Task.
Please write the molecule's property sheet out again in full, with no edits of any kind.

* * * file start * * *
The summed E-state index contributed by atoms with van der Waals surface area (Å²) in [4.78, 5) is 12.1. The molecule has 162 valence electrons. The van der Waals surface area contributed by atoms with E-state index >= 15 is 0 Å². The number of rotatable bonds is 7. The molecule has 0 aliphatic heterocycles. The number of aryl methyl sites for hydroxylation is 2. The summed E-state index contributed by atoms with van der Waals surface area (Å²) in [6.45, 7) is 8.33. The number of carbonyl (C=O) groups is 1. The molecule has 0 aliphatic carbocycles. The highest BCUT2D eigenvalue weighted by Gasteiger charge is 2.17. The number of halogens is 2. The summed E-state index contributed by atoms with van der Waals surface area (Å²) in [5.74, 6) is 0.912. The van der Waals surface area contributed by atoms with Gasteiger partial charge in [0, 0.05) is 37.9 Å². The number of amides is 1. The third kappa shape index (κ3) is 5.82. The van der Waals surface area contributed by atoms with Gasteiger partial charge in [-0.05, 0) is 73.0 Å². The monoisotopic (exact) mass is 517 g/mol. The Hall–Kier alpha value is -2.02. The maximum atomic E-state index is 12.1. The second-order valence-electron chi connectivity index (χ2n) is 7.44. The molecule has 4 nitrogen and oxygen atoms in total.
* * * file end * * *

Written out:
The summed E-state index contributed by atoms with van der Waals surface area (Å²) in [4.78, 5) is 12.1. The molecule has 162 valence electrons. The van der Waals surface area contributed by atoms with E-state index >= 15 is 0 Å². The number of rotatable bonds is 7. The molecule has 0 aliphatic heterocycles. The number of aryl methyl sites for hydroxylation is 2. The summed E-state index contributed by atoms with van der Waals surface area (Å²) in [6.45, 7) is 8.33. The number of carbonyl (C=O) groups is 1. The molecule has 0 aliphatic carbocycles. The highest BCUT2D eigenvalue weighted by Gasteiger charge is 2.17. The number of halogens is 2. The summed E-state index contributed by atoms with van der Waals surface area (Å²) in [5.74, 6) is 0.912. The van der Waals surface area contributed by atoms with Gasteiger partial charge in [0, 0.05) is 37.9 Å². The number of amides is 1. The third kappa shape index (κ3) is 5.82. The van der Waals surface area contributed by atoms with Gasteiger partial charge in [-0.05, 0) is 73.0 Å². The monoisotopic (exact) mass is 517 g/mol. The Hall–Kier alpha value is -2.02. The maximum atomic E-state index is 12.1. The second-order valence-electron chi connectivity index (χ2n) is 7.44. The molecule has 4 nitrogen and oxygen atoms in total.